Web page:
As enjoyable as the Verve release is, the music on Gillespie’s Legends Live disc is a far better representation of this band’s powers, and in much better sound. “Kush” originates from a different show from the other tracks, and the mono sound is less immediate but very sharp, the instruments well balanced.
In 1969, Cannonball Adderley was touring Europe during a transitional time for jazz. Rock was ascendant, and Miles Davis would soon release In a Silent Way, an album that showed a marked rock influence. Still, Adderley had had a hit three years before with “Mercy, Mercy, Mercy,” written by his piano player, Joe Zawinul, and his music was accessible and popular.
The most surprising thing about Adderley’s Legends Live disc is how “out” some of the playing is, particularly from Adderley, who’s often thought of as a purely blues-based player. Zawinul, who was still in Adderley's band at the time, had played an important role on In a Silent Way, and may have pushed the group into new territory. His “Rumpelstiltskin” starts as the kind of soul-jazz romp Adderley was known for, but Cannonball and his brother Nat, on cornet, break down the tune and occasionally enter dissonant territory.
Nat Adderley’s gospel-drenched “Sweet Emma” is as funky as soul-jazz gets, and it still surprises me that Zawinul, an Austrian, had such a deeply intuitive feel for that genre. Zawinul switches to the Wurlitzer keyboard for Nat’s “Oh Babe,” another soulful outing. Cannonball is somewhat off-mike, giving a seminar on the blues, then exhorting his brother as he sings. Zawinul’s Wurlitzer solo carries hints of the jazz-fusion revolution to come. (That summer, Zawinul and saxophonist Wayne Shorter would begin playing in the sessions that would result in Miles Davis’s Bitches Brew, and within two years would found Weather Report together.) Cannonball and Nat state the theme on Roebuck “Pops” Staples’ “Why Am I Treated So Bad?,” and Zawinul, on Wurlitzer again, gets the lion’s share of solo time.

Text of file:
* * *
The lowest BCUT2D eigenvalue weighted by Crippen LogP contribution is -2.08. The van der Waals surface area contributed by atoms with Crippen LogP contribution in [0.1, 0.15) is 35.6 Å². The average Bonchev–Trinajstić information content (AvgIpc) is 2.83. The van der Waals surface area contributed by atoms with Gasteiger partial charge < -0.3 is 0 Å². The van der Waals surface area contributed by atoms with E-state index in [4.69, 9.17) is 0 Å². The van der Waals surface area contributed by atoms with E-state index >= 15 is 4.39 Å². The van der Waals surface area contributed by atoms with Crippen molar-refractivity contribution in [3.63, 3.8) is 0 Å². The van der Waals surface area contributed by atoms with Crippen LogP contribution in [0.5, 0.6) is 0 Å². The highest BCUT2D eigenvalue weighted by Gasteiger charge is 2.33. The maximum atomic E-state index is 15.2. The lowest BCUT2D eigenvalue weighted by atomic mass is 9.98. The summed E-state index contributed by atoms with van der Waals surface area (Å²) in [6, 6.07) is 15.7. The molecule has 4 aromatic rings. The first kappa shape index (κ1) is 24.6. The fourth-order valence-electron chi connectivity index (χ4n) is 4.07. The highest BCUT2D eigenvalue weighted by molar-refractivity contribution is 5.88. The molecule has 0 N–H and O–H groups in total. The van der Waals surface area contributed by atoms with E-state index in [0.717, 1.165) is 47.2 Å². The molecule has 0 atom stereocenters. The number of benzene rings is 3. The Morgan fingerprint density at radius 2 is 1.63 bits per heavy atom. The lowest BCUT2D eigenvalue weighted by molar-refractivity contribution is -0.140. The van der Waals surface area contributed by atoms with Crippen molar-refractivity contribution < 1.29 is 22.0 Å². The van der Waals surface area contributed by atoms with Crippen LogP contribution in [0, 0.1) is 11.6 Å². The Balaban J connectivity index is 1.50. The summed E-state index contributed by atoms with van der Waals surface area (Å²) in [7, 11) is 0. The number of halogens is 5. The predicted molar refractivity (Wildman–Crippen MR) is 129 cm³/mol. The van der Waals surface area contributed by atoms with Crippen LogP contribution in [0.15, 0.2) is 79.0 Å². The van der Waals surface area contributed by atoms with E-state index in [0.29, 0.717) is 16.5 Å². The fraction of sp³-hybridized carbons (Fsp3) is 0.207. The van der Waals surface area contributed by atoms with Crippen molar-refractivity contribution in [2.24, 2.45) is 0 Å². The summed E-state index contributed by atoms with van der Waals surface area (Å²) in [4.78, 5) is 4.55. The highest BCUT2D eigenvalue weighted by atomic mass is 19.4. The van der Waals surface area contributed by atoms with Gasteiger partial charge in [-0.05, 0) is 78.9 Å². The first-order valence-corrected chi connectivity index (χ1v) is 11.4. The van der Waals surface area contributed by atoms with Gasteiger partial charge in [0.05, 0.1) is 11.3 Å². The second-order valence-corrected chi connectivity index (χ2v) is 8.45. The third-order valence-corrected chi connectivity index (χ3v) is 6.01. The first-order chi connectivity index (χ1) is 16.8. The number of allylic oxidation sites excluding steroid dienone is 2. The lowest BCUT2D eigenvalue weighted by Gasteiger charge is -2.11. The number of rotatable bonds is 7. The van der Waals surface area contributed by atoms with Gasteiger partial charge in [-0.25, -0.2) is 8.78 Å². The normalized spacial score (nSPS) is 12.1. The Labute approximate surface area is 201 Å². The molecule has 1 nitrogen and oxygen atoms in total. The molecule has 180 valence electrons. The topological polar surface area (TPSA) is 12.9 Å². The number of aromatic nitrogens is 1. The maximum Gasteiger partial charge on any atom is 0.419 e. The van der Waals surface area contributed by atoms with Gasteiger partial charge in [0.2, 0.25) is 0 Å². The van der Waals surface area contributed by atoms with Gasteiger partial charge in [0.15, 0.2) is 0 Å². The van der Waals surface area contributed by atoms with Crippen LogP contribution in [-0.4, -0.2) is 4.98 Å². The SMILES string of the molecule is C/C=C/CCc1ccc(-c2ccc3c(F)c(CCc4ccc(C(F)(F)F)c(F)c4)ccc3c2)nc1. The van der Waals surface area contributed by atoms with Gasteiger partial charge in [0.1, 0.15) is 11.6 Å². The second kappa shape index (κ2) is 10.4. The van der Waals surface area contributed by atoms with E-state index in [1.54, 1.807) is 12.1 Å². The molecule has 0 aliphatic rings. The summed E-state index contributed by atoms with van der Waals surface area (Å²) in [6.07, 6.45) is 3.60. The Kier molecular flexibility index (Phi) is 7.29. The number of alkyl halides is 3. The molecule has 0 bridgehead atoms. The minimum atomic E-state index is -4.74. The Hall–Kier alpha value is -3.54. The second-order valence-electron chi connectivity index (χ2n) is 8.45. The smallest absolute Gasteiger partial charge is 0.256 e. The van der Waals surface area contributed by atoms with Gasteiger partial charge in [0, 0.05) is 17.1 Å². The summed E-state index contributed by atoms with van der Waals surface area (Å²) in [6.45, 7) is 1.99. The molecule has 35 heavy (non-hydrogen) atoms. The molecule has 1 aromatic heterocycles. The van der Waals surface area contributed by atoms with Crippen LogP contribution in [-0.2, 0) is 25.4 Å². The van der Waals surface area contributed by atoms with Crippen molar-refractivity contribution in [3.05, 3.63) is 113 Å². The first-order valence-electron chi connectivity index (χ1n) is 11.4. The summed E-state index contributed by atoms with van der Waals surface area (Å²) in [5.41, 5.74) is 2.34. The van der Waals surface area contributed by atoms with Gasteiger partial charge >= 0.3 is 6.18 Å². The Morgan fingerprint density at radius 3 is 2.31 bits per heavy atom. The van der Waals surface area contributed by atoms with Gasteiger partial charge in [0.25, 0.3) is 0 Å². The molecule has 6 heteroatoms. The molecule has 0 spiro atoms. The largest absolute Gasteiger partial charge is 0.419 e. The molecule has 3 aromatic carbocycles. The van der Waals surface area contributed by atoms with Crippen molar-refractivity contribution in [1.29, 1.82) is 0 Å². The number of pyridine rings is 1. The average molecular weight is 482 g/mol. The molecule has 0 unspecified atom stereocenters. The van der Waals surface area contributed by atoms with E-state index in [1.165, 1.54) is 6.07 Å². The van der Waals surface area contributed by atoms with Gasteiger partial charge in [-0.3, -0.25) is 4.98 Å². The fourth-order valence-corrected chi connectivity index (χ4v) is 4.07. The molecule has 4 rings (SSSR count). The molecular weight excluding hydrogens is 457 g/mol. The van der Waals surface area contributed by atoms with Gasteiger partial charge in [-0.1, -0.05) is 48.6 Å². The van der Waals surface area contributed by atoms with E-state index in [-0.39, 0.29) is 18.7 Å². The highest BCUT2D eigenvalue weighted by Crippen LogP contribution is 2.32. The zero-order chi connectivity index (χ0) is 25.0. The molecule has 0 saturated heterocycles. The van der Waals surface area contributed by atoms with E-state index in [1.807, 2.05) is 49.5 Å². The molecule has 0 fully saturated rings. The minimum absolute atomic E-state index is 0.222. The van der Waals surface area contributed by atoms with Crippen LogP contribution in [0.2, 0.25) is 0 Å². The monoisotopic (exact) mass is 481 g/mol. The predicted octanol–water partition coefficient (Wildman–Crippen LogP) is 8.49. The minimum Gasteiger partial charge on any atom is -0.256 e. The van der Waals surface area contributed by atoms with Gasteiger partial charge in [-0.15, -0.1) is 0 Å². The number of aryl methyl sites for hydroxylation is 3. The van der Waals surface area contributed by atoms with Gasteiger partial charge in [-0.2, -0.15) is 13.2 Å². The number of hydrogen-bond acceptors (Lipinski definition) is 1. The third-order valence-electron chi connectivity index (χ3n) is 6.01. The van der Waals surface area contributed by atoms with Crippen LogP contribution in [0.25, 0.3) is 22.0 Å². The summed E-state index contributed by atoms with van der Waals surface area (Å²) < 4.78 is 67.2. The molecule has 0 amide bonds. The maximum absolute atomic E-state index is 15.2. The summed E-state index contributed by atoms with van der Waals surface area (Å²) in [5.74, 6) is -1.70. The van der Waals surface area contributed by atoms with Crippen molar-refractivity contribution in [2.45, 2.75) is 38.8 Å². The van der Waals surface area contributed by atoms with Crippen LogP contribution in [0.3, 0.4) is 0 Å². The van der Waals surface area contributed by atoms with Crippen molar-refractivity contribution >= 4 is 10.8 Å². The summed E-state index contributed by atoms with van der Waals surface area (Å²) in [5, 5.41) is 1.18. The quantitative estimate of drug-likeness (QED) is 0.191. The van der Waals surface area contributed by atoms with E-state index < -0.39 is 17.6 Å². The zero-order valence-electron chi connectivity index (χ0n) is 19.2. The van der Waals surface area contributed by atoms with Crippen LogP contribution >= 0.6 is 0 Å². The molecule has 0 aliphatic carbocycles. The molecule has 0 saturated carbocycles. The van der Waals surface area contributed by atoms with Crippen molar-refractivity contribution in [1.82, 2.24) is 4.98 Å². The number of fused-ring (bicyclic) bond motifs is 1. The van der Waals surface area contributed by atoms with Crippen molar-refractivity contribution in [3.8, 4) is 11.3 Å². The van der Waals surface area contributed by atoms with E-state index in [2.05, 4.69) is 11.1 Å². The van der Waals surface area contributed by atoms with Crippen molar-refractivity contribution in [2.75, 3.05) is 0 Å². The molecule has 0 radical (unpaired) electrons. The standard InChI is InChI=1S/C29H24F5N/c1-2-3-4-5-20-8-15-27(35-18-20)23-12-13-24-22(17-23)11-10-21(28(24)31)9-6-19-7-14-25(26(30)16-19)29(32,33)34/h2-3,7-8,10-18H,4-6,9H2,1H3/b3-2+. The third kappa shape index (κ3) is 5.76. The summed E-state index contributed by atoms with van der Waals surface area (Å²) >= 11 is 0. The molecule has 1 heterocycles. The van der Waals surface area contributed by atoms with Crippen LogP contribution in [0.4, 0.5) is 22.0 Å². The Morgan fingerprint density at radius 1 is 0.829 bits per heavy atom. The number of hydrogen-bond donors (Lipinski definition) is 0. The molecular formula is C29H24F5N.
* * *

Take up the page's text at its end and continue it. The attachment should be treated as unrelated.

Zawinul’s “The Painted Desert” returns the quintet to something more avant-garde. He and the Adderleys take long, carefully developed solos, stretching their limits as players. On this tune you can hear how responsive and smart bassist Victor Gaskin and drummer Roy McCurdy are, both in helping set the tone of the improvisational sections and in carefully responding to the soloists. The liner notes for the recording highlight Zawinul, but the Adderley brothers are, as always, stellar, and this LP is a reminder that neither has gotten the recognition he deserves. I have many Cannonball Adderley albums in my collection; I’m very happy to add to them this cerebral and soulful LP.
The master tape has a couple of very brief dropouts, and one or two instances of peak distortion (Nat appears to have been too close to the microphone), but the mastering of this stereo recording is very good. I might have dialed in Gaskin more and pulled McCurdy down a bit, but the instruments register cleanly and the piano is especially focused. The CD includes three additional tracks, as does the digital download.
All three LPs have silent backgrounds and vivid sound. The covers are attractively designed and printed on lightweight cardboard. Manfred Deppe and Andrea Walz mastered all three to “high-end technology standards,” according to Jazzhaus’s website. Since the credits don’t specify analog, the quality of the sound leads me to believe it’s high-resolution digital. All three are available on CD, but I encourage you to buy them on LP -- and I hope Jazzhaus presses more from the SWR vaults.
. . . Joseph Taylor